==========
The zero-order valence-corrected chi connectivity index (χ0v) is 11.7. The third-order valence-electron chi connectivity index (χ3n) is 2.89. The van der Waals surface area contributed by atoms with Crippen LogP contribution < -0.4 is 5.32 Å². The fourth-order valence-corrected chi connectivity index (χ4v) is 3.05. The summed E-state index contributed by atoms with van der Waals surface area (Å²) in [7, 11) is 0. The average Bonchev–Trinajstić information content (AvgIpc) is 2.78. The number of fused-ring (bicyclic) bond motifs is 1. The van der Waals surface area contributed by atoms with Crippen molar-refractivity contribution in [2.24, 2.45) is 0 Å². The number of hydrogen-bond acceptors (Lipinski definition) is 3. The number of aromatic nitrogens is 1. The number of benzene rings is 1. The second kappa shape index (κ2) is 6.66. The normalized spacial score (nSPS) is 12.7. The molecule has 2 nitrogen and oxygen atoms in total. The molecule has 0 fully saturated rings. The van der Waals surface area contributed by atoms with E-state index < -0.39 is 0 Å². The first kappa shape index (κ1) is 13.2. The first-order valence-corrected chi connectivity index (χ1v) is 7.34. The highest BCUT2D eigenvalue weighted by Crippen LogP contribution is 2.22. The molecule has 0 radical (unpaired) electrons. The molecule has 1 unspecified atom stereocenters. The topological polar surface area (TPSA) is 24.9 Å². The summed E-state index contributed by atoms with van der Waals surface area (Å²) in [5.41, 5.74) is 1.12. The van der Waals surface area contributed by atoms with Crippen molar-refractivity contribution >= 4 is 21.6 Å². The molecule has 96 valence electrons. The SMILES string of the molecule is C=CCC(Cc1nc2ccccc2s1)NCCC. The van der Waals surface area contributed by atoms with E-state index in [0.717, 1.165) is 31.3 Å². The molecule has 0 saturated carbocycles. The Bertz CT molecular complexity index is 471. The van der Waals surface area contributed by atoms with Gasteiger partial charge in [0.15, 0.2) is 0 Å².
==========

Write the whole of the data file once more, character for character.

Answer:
The zero-order valence-corrected chi connectivity index (χ0v) is 11.7. The third-order valence-electron chi connectivity index (χ3n) is 2.89. The van der Waals surface area contributed by atoms with Crippen LogP contribution < -0.4 is 5.32 Å². The fourth-order valence-corrected chi connectivity index (χ4v) is 3.05. The summed E-state index contributed by atoms with van der Waals surface area (Å²) in [7, 11) is 0. The average Bonchev–Trinajstić information content (AvgIpc) is 2.78. The number of fused-ring (bicyclic) bond motifs is 1. The van der Waals surface area contributed by atoms with Crippen molar-refractivity contribution in [2.24, 2.45) is 0 Å². The number of hydrogen-bond acceptors (Lipinski definition) is 3. The number of aromatic nitrogens is 1. The number of benzene rings is 1. The second kappa shape index (κ2) is 6.66. The normalized spacial score (nSPS) is 12.7. The molecule has 2 nitrogen and oxygen atoms in total. The molecule has 0 fully saturated rings. The van der Waals surface area contributed by atoms with E-state index < -0.39 is 0 Å². The first kappa shape index (κ1) is 13.2. The first-order valence-corrected chi connectivity index (χ1v) is 7.34. The highest BCUT2D eigenvalue weighted by Crippen LogP contribution is 2.22. The molecule has 0 radical (unpaired) electrons. The molecule has 1 unspecified atom stereocenters. The topological polar surface area (TPSA) is 24.9 Å². The summed E-state index contributed by atoms with van der Waals surface area (Å²) in [5.41, 5.74) is 1.12. The van der Waals surface area contributed by atoms with Crippen molar-refractivity contribution >= 4 is 21.6 Å². The molecule has 96 valence electrons. The SMILES string of the molecule is C=CCC(Cc1nc2ccccc2s1)NCCC. The van der Waals surface area contributed by atoms with E-state index in [0.717, 1.165) is 31.3 Å². The molecule has 0 saturated carbocycles. The Bertz CT molecular complexity index is 471. The van der Waals surface area contributed by atoms with Gasteiger partial charge in [0.15, 0.2) is 0 Å².